We can’t all be winners but the least we can do is try our best and be glad with what we’ve managed to accomplish. Knowing that you can at least reach the limit of your potential is just as good (if not better) than winning some little trophy or award. OK, so that was a little bit corny but it’s a good message to hold dear to your heart and is essentially the message we get in the latest film from the producers of Kingsman and its star, Eddie the Eagle. This is one of those inspirational sports films but one that is a little unlike the others. In this particular film based on a true story, Eddie Edwards (Taron Egerton) is a determined and scrappy young man living in Britain who, after finally being relieved of his leg brace as a child, decides to become an Olympian. He has many interests that change frequently until he discovers the art of ski jumping. Together with the apprehensive help of a former ski jumper (Hugh Jackman), Eddie is determined to face his obstacles and naysayers in life and make it to the Olympic Games. It is almost like a rags-to-better than rags story.
The film is an underdog story and that is a very easy one to get behind. Most everyone loves the tale of a down-and-out or underappreciated character struggling to make it to the top despite having to fight off multiple antagonists that get in his way. It doesn’t work without a strong actor and Taron Egerton proves to be that very person. After seeing Taron in a totally different kind of role in Kingsmen and excel at it, it is also really nice to see how much range ha has with this film. Every moment we see young Eddie we feel his determination and spirit as he keeps picking himself back up despite any setbacks he faces. He is the kind of person we all strive to be in life: no attitude, carefree demeanour and a big set of balls. If this was released in December, I would be hoping for a nomination for this man but it’s unlikely the Academy will have this long of a memory. Hugh Jackman also does a solid job as his (fictional) coach and adds a nice layer of character development onto the part. I’m thinking specifically of the part where Hugh is referring to his “jacket”; that little story arc has a very nicely-done conclusion. Jo Hartley and Keith Allen are also very good as Eddie’s mom and dad, respectively. Hartley is much more open and supportive while Allen is stern and realistic which gives Eddie a nice balance between the two of them when it comes to support and reassurance. The only actor who didn’t really do anything for me was a fairly unknown one named Edvin Endre, who played a world-famous ski jumper. Once he opens his mouth towards the end of the film, I winced a bit because his dialogue seemed forced and unnatural.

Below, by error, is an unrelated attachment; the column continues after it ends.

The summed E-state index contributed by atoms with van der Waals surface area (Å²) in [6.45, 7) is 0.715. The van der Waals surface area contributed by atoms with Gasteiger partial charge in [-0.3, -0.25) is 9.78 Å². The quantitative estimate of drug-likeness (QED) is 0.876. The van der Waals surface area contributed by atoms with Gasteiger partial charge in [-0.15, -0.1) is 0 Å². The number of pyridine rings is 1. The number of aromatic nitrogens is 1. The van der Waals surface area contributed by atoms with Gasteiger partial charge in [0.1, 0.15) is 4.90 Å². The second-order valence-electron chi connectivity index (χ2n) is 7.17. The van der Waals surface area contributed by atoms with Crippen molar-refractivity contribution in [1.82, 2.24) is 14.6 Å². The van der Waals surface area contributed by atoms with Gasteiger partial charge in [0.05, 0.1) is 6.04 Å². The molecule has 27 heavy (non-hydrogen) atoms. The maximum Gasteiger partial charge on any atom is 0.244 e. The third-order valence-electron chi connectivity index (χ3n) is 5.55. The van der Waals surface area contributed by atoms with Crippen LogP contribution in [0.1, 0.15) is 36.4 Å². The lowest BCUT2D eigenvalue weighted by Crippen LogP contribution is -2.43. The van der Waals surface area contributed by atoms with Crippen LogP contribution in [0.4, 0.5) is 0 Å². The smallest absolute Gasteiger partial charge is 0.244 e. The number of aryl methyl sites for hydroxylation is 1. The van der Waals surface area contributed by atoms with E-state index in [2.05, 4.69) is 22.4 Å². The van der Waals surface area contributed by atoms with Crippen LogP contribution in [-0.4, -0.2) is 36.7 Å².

It’s a beautiful true story that’s come to life here and I’m sure they’ve taken some artistic liberties with the facts and no, I don’t really care what they made up and what was real. What the filmmakers have done though is created a fairly unique underdog sports movie that doesn’t hit all the typical cliche notes that most films of this ilk tend to hit. That is not to say that there aren’t any cliched sports moments because there are quite a few but it doesn’t really hinder the film in the slightest. The film even has the typical training montage (and sets it to Hall & Oates) but I was grinning from ear to ear for most of the film to even care about overused film tropes. The writing is still very good and is perfect for the genre formula. Not knowing the story itself, I was unaware of what happened to Eddie, how far he got or any of the obstacles that he may have overcome. I encourage those who haven’t seen the film to go see it before reading up on it and then you can learn about the true story afterwards if you so desire.
A big part of the film that looks impressive are the ski jumps themselves. Luckily, they don’t rely on these scenes as a crutch or anything but the cinematography here is stunning. It actually reminded me of some of the beautiful cinematography in the good-but-flawed film Everest. You feel every meter of that ski jump hill and every time Eddie goes off the jump, I was squirming in my seat in cautious anticipation. Another scene in which a drunken Hugh Jackman goes to the top of the 90-meter ski jump is one of the biggest nail-biters in the film simply because we identify with Eddie the whole time and he looks scared out of his mind just watching this unfold.
Eddie the Eagle is a lovely, inspirational film that has a real message: do your best even if you don’t necessarily come out as the biggest winner on the other side.
* (Brutal; the worst rating)
** (Some elements keep it from being awful but still not very good)
*** (Completely watchable; a rental as old-timers might say)
**** (Great film with a few things here and there keeping it from being perfect)
***** (Flawless; a true achievement)